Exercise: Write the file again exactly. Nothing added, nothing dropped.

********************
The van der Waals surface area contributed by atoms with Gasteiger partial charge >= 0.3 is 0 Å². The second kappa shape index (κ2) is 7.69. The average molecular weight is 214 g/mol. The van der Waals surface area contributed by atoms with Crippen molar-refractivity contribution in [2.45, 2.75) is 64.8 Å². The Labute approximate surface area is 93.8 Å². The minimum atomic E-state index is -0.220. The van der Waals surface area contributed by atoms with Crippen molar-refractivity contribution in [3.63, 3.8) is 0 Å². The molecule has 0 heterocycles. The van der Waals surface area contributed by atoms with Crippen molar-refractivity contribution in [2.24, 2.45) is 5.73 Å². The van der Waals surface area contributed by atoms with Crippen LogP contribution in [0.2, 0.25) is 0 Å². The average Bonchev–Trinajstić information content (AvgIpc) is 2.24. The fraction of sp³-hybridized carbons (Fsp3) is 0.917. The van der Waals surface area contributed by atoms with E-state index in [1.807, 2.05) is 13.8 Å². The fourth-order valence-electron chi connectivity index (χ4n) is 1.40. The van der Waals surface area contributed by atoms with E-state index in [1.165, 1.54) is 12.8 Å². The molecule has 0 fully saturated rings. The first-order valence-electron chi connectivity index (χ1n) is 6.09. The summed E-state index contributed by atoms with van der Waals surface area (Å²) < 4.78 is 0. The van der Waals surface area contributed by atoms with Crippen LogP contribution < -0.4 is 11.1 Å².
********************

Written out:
The van der Waals surface area contributed by atoms with Gasteiger partial charge >= 0.3 is 0 Å². The second kappa shape index (κ2) is 7.69. The average molecular weight is 214 g/mol. The van der Waals surface area contributed by atoms with Crippen molar-refractivity contribution in [2.45, 2.75) is 64.8 Å². The Labute approximate surface area is 93.8 Å². The minimum atomic E-state index is -0.220. The van der Waals surface area contributed by atoms with Crippen molar-refractivity contribution in [3.63, 3.8) is 0 Å². The molecule has 0 heterocycles. The van der Waals surface area contributed by atoms with Crippen molar-refractivity contribution in [2.24, 2.45) is 5.73 Å². The van der Waals surface area contributed by atoms with Crippen LogP contribution in [0.2, 0.25) is 0 Å². The average Bonchev–Trinajstić information content (AvgIpc) is 2.24. The fraction of sp³-hybridized carbons (Fsp3) is 0.917. The van der Waals surface area contributed by atoms with E-state index in [1.807, 2.05) is 13.8 Å². The fourth-order valence-electron chi connectivity index (χ4n) is 1.40. The van der Waals surface area contributed by atoms with E-state index in [1.165, 1.54) is 12.8 Å². The molecule has 0 fully saturated rings. The first-order valence-electron chi connectivity index (χ1n) is 6.09. The summed E-state index contributed by atoms with van der Waals surface area (Å²) < 4.78 is 0. The van der Waals surface area contributed by atoms with Crippen LogP contribution < -0.4 is 11.1 Å².